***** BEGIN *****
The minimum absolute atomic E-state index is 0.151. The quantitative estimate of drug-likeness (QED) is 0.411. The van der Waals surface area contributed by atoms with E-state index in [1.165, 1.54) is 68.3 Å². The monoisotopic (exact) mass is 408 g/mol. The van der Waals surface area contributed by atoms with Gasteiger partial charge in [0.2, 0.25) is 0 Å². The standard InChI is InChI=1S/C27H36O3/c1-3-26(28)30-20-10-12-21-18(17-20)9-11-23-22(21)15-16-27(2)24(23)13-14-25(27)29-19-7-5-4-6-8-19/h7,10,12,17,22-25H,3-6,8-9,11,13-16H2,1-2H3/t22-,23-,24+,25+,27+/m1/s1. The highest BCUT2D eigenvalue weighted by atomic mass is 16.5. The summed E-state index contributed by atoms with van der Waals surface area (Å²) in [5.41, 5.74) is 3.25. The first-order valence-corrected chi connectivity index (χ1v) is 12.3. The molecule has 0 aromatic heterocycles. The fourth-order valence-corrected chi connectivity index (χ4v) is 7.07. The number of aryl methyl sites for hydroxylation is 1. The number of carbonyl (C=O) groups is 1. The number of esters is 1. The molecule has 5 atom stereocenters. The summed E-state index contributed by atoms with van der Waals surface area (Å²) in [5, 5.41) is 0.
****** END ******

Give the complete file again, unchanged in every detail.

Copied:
The minimum absolute atomic E-state index is 0.151. The quantitative estimate of drug-likeness (QED) is 0.411. The van der Waals surface area contributed by atoms with E-state index in [1.165, 1.54) is 68.3 Å². The monoisotopic (exact) mass is 408 g/mol. The van der Waals surface area contributed by atoms with Gasteiger partial charge in [0.2, 0.25) is 0 Å². The standard InChI is InChI=1S/C27H36O3/c1-3-26(28)30-20-10-12-21-18(17-20)9-11-23-22(21)15-16-27(2)24(23)13-14-25(27)29-19-7-5-4-6-8-19/h7,10,12,17,22-25H,3-6,8-9,11,13-16H2,1-2H3/t22-,23-,24+,25+,27+/m1/s1. The highest BCUT2D eigenvalue weighted by atomic mass is 16.5. The summed E-state index contributed by atoms with van der Waals surface area (Å²) in [5.41, 5.74) is 3.25. The first-order valence-corrected chi connectivity index (χ1v) is 12.3. The molecule has 0 aromatic heterocycles. The fourth-order valence-corrected chi connectivity index (χ4v) is 7.07. The number of aryl methyl sites for hydroxylation is 1. The number of carbonyl (C=O) groups is 1. The number of esters is 1. The molecule has 5 atom stereocenters. The summed E-state index contributed by atoms with van der Waals surface area (Å²) in [5, 5.41) is 0.